Chinese Long March 5 mission fails after liftoff

The second launch of China’s latest Long March-5 carrier rocket failed after liftoff on Sunday.

Long March 5 (LM-5, CZ-5 or Changzheng 5) is China’s largest carrier rocket and was carrying an experimental communications satellite, the 7.5 tonne Shijian-18 communication satellite, into a 36,000 km apogee Geo-stationary orbit. It lifted off at 7:23 p.m. local time (7:23 a.m. ET from the Wenchang space launch center on the southern Chinese island of Hainan. But 40 minutes later, the state-run Xinhua news agency flashed a headline declaring the launch a failure without providing any additional details.

The live launch coverage was abruptly stopped by Chinese media after separation of the four boosters. The rocket has reportedly deviated from its flight path according to live tracking data displayed.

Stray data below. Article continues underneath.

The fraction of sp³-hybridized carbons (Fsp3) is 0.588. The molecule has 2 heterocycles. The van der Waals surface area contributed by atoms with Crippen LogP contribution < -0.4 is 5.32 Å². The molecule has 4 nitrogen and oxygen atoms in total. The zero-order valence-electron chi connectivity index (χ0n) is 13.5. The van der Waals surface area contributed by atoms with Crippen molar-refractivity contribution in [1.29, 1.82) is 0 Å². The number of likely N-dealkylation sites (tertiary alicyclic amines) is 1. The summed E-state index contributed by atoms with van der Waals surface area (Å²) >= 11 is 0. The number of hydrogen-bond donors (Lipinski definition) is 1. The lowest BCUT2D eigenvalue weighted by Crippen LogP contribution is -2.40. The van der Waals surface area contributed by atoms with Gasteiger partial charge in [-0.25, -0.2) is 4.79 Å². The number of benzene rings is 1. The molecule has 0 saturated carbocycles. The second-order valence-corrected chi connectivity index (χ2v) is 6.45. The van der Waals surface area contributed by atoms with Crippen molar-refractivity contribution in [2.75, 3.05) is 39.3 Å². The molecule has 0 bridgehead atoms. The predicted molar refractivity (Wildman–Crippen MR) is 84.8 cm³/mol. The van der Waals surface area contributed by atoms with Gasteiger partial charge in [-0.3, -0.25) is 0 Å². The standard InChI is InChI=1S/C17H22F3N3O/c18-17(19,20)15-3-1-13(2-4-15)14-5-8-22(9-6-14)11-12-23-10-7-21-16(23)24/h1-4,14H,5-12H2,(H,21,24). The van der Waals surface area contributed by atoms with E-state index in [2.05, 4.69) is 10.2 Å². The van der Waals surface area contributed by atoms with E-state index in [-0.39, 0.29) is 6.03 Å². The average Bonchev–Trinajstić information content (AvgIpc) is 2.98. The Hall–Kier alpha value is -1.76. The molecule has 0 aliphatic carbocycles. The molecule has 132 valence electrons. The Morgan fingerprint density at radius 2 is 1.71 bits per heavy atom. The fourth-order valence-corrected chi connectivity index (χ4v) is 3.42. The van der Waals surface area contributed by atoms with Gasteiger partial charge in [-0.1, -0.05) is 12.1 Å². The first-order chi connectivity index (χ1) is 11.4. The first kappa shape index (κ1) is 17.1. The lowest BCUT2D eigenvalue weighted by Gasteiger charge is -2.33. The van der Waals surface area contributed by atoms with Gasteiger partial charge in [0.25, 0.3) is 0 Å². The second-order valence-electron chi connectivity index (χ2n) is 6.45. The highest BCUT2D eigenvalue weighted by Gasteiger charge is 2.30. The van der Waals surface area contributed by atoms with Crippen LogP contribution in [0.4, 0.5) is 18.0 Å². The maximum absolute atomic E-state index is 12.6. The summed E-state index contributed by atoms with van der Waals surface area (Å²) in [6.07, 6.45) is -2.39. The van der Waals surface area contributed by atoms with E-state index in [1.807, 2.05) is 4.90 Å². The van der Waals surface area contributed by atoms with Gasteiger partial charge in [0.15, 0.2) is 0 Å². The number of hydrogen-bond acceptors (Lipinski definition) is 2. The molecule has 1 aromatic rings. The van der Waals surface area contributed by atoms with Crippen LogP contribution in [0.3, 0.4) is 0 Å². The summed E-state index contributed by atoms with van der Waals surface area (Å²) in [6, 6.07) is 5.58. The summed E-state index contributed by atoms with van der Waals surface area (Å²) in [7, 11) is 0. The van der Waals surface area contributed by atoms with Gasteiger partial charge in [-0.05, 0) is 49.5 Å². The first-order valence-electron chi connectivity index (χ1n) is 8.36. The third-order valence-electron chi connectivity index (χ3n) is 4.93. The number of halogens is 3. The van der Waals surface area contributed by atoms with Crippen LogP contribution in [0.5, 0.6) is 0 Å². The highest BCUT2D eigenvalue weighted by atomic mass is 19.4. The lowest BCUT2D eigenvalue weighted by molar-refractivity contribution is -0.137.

The incident has dealt a heavy blow to the country’s ambitious space aspirations. The rocket was expected to give China “heavy lift capabilities” needed to develop a large space station as well as new capabilities to reach interplanetary destinations.

The rocket is dubbed “Chubby 5” for its huge proportions of 879 tonnes weight, 5 meters core diameter and 57 meters height. The LM-5 rocket is designed to carry up to 25 tons of payload into low earth orbit (LEO), more than doubling the country’s previous lift capability. The Long March-5 successfully completed its maiden flight in November 2016 and was slated for a third launch later this year, carrying lunar probe Chang’e-5.

Xinhua initially tweeted: “#BREAKING: China’s launch of Long March-5 Y2 carrier rocket fails.” It then tweeted: “Anomaly was detected during its flight and further investigation will be carried out.”

The launch failure may cause further delay to planned Chinese space missions including Chang’e 4 andChang’e 5 lunar exploration mission, and future manned lunar missions.



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